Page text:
Winter Menu – Oxo Tower Brasserie Review:
New to London or just visiting? You may not have even ventured South of the River. I urge you to try for yourself and cross the water to walk along the banks of The Thames, from Westminster or Waterloo to Blackfriars or Tower Bridge. The Southbank is vibrant part of the City, without the hype of East London or the price tag of Mayfair. Apart from the stunning views back to the City, you’ll be rewarded with a plethora of street entertainment, shops and stalls. You could choose to wander into the Festival Hall or the National Theatre, to check out the exhibitions at the Haywood Gallery or Tate Modern. Or, like me, you could make for Oxo Tower. The Oxo Tower Brasserie, which I was about to review, must represent one of the best value quality meals in London.
Originally the site of a power station, much of what is now the Oxo Tower was demolished in the 1920s by the new owners, Liebig Extract of Meat Company who made OXO. Their architect, Albert Moore created four sets of 3 vertically aligned windows – each set spelling out the word OXO. At the time it was London’s second highest commercial building, designed to process meat delivered by barge along the river. Now, it acts as an arts and crafts and exhibition centre and is also home to the Harvey Nichols group’s first-ever restaurant. The OXO Tower Restaurant, Bar and Brasserie opened in September 1996 at a time when there was nothing like it in London. It’s stayed popular ever since. Who wouldn’t enjoy a cocktail or meal at the Oxo Tower Brasserie or Restaurant with such a fabulous view?
I’ve been to the Restaurant a couple of times recently – to enjoy their stunning afternoon tea and to try the a la carte menu there. But, I haven’t eaten at the Brasserie for a while so welcomed the chance to review their Winter Dining menu priced at £30 for three courses and a cocktail. Sitting at a river view table listening to the gentle jazz duo, I did question why it had taken me so long to come back.
We started with cocktails. The menu includes two house cocktails – one with Grey Goose La Vanille Vodka, Cartron Vanilla Liqueur, orange juice and lemonade, the other based on Patron Silver Tequila with pink grapefruit juice, agave syrup, and soda water. Both are long cocktails which would be ideal if you didn’t plan to order wine with the meal. The Grey Goose was deeply vanilla scented, while the tequila and pink grapefruit offered a lighter and fresher option.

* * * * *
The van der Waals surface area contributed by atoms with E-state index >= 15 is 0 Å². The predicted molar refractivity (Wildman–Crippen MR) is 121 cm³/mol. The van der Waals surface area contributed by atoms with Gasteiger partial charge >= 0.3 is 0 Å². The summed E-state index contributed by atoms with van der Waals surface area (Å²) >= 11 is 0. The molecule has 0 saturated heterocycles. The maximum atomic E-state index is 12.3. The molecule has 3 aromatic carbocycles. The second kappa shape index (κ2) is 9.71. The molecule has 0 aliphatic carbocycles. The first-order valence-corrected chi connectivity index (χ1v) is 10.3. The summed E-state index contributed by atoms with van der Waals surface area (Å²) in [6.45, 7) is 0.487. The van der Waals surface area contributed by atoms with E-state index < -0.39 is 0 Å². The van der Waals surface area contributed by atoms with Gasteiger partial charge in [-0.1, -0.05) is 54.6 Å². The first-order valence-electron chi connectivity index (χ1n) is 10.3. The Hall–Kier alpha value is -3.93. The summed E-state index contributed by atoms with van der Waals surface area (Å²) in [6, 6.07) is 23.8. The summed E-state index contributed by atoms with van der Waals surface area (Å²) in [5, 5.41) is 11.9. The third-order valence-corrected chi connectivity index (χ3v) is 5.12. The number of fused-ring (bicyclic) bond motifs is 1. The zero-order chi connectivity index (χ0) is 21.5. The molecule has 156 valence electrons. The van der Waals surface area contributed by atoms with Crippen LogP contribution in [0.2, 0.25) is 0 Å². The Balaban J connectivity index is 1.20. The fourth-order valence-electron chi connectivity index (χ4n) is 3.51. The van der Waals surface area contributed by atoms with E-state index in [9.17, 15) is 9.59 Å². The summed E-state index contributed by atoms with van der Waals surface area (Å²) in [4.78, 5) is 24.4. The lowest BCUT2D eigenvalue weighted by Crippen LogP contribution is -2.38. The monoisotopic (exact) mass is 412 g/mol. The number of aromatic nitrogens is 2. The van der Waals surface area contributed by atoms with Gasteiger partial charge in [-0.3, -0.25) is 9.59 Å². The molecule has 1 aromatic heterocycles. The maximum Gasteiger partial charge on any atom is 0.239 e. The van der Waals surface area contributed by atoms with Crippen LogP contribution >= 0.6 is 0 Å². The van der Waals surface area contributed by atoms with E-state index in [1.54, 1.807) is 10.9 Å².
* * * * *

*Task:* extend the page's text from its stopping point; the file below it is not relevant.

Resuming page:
From the three starters on offer, we picked the mackerel with pickled golden beetroot and horseradish, apple and celeriac remoulade, which was stunningly presented. My companion loved the piquant remoulade with fresh horseradish notes and tangy apple complementing the crunchy celeriac. The third option was vegetarian and a similar format was followed throughout the menu, with three alternatives including one vegetarian at each stage.
My beef cheek and oxtail ragu with macaroni, wilted rocket and truffle cheese was a real winter pleaser and a substantial dish that would satisfy the heartiest of appetites. A rich, deep slow-cooked stew paired with perfectly al-dente macaroni all smothered in a light cheese and truffle sauce.
A main of crispy-fried cod with chorizo and butter bean stew and parsley aioli was similarly generous with large pieces of lightly battered cod topping a Spanish style bean and chorizo stew that was a meal in itself. So far not only was our review of the Oxo Tower Brasserie going well, but it was also filling us up fast!
Chargrilled chicken breast came with curiously coloured heritage mash, delicious rosemary and garlic confit tomatoes and a salsa verde. The chicken itself was lightly charred and carefully cooked without any dryness. Another substantial dish, I ended up abandoning mash in favour of a side order of tenderstem broccoli.
On to desserts: Perhaps ordering sticky toffee pudding given how much I’d already eaten was foolish. But, it was exactly what I wanted on a cold winter’s night and was a classic dish, albeit one I couldn’t quite finish.
My companion enjoyed the pretty and delicious chocolate and hazelnut mousse with banana sauce which came beautifully garnished with caramelised banana and hazelnut praline crunch.
The wine list at the Oxo Tower Brasserie, like that at the Restaurant, includes a selection of Harvey Nichols own label wines. They are excellent value and we particularly enjoyed our Harvey Nichols Stellenbosch Chenin Blanc (2017) which is priced at £33.50 a bottle.
All in, as reflected in this review, our dinner at the Oxo Tower Brasserie was a relaxing and convivial experience and one which I will definitely look to repeat – not just for the view! Generous portions of well cooked and beautifully presented seasonal dishes at a price that works even in January seems good to me. Should you prefer a more formal setting we also recommend the Oxo Tower Restaurant.
Oxo Tower Brasserie
Oxo Tower Wharf,
London SE1 9PH
T: 020 7803 3888
Our Oxo Tower Brasserie review was as guests of the restaurant. All views are editorially given and we were not obliged to write a positive review.